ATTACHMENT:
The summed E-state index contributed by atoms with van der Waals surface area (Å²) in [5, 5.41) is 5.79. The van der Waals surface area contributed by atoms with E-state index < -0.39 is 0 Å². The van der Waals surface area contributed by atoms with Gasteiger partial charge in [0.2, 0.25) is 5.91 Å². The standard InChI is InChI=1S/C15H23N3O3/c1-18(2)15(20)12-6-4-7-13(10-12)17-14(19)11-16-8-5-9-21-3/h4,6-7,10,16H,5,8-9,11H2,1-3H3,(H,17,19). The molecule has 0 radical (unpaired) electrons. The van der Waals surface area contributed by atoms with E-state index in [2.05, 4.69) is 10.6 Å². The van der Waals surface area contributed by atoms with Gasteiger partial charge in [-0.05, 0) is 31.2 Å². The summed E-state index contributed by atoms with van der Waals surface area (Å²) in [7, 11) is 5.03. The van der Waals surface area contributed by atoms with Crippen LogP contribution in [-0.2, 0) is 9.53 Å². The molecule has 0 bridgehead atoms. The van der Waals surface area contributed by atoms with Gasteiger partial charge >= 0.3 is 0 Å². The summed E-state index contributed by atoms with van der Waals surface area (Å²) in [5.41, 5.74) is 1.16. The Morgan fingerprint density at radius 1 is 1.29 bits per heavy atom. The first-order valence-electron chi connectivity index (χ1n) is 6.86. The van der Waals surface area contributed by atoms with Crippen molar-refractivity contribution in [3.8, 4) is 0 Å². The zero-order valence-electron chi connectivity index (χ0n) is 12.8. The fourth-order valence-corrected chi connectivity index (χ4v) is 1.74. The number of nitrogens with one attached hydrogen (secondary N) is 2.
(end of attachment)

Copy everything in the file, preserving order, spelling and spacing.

The summed E-state index contributed by atoms with van der Waals surface area (Å²) in [5, 5.41) is 5.79. The van der Waals surface area contributed by atoms with E-state index < -0.39 is 0 Å². The van der Waals surface area contributed by atoms with Gasteiger partial charge in [0.2, 0.25) is 5.91 Å². The standard InChI is InChI=1S/C15H23N3O3/c1-18(2)15(20)12-6-4-7-13(10-12)17-14(19)11-16-8-5-9-21-3/h4,6-7,10,16H,5,8-9,11H2,1-3H3,(H,17,19). The molecule has 0 radical (unpaired) electrons. The van der Waals surface area contributed by atoms with E-state index in [2.05, 4.69) is 10.6 Å². The van der Waals surface area contributed by atoms with Gasteiger partial charge in [-0.05, 0) is 31.2 Å². The summed E-state index contributed by atoms with van der Waals surface area (Å²) in [7, 11) is 5.03. The van der Waals surface area contributed by atoms with Crippen LogP contribution in [-0.2, 0) is 9.53 Å². The molecule has 0 bridgehead atoms. The van der Waals surface area contributed by atoms with Gasteiger partial charge >= 0.3 is 0 Å². The summed E-state index contributed by atoms with van der Waals surface area (Å²) in [5.41, 5.74) is 1.16. The Morgan fingerprint density at radius 1 is 1.29 bits per heavy atom. The first-order valence-electron chi connectivity index (χ1n) is 6.86. The van der Waals surface area contributed by atoms with Crippen molar-refractivity contribution in [3.8, 4) is 0 Å². The zero-order valence-electron chi connectivity index (χ0n) is 12.8. The fourth-order valence-corrected chi connectivity index (χ4v) is 1.74. The number of nitrogens with one attached hydrogen (secondary N) is 2.